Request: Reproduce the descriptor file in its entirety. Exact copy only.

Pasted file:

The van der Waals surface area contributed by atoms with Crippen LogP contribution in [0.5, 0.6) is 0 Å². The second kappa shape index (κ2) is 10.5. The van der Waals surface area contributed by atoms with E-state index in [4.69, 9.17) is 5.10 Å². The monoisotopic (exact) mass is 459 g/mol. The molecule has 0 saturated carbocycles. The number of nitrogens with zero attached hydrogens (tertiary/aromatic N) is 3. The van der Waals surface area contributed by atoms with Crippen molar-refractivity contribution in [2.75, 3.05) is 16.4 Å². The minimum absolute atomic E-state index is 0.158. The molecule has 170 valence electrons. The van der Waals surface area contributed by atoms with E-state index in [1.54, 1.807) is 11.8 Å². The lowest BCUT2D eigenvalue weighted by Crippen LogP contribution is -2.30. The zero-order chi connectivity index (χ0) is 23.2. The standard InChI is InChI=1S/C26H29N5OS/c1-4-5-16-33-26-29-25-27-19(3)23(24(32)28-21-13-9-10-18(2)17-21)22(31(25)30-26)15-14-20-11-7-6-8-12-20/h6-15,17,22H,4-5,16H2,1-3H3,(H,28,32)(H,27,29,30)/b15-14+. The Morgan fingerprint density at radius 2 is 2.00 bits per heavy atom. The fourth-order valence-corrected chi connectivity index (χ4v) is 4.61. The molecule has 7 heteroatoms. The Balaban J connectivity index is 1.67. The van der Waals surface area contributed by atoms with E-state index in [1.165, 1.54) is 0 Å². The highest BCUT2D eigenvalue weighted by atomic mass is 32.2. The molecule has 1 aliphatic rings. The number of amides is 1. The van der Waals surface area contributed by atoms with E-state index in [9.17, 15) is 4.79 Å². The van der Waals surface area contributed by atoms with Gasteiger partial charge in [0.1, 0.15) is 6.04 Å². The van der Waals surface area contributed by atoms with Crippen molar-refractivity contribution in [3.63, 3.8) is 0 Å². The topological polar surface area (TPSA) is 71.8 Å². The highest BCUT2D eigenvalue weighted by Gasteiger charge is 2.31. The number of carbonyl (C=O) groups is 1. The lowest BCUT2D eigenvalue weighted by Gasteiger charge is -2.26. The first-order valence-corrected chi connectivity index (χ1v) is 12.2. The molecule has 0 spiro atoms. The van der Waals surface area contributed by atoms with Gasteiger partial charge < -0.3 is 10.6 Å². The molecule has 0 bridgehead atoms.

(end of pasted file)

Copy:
The van der Waals surface area contributed by atoms with Crippen LogP contribution in [0.5, 0.6) is 0 Å². The second kappa shape index (κ2) is 10.5. The van der Waals surface area contributed by atoms with E-state index in [4.69, 9.17) is 5.10 Å². The monoisotopic (exact) mass is 459 g/mol. The molecule has 0 saturated carbocycles. The number of nitrogens with zero attached hydrogens (tertiary/aromatic N) is 3. The van der Waals surface area contributed by atoms with Crippen molar-refractivity contribution in [2.75, 3.05) is 16.4 Å². The minimum absolute atomic E-state index is 0.158. The molecule has 170 valence electrons. The van der Waals surface area contributed by atoms with E-state index in [1.54, 1.807) is 11.8 Å². The lowest BCUT2D eigenvalue weighted by Crippen LogP contribution is -2.30. The zero-order chi connectivity index (χ0) is 23.2. The standard InChI is InChI=1S/C26H29N5OS/c1-4-5-16-33-26-29-25-27-19(3)23(24(32)28-21-13-9-10-18(2)17-21)22(31(25)30-26)15-14-20-11-7-6-8-12-20/h6-15,17,22H,4-5,16H2,1-3H3,(H,28,32)(H,27,29,30)/b15-14+. The Morgan fingerprint density at radius 2 is 2.00 bits per heavy atom. The fourth-order valence-corrected chi connectivity index (χ4v) is 4.61. The molecule has 7 heteroatoms. The Balaban J connectivity index is 1.67. The van der Waals surface area contributed by atoms with E-state index in [1.165, 1.54) is 0 Å². The highest BCUT2D eigenvalue weighted by atomic mass is 32.2. The molecule has 1 aliphatic rings. The number of amides is 1. The van der Waals surface area contributed by atoms with E-state index in [9.17, 15) is 4.79 Å². The van der Waals surface area contributed by atoms with Gasteiger partial charge in [0.1, 0.15) is 6.04 Å². The van der Waals surface area contributed by atoms with Crippen molar-refractivity contribution in [3.63, 3.8) is 0 Å². The topological polar surface area (TPSA) is 71.8 Å². The highest BCUT2D eigenvalue weighted by Gasteiger charge is 2.31. The number of carbonyl (C=O) groups is 1. The lowest BCUT2D eigenvalue weighted by Gasteiger charge is -2.26. The first-order valence-corrected chi connectivity index (χ1v) is 12.2. The molecule has 0 spiro atoms. The van der Waals surface area contributed by atoms with Gasteiger partial charge < -0.3 is 10.6 Å². The molecule has 0 bridgehead atoms.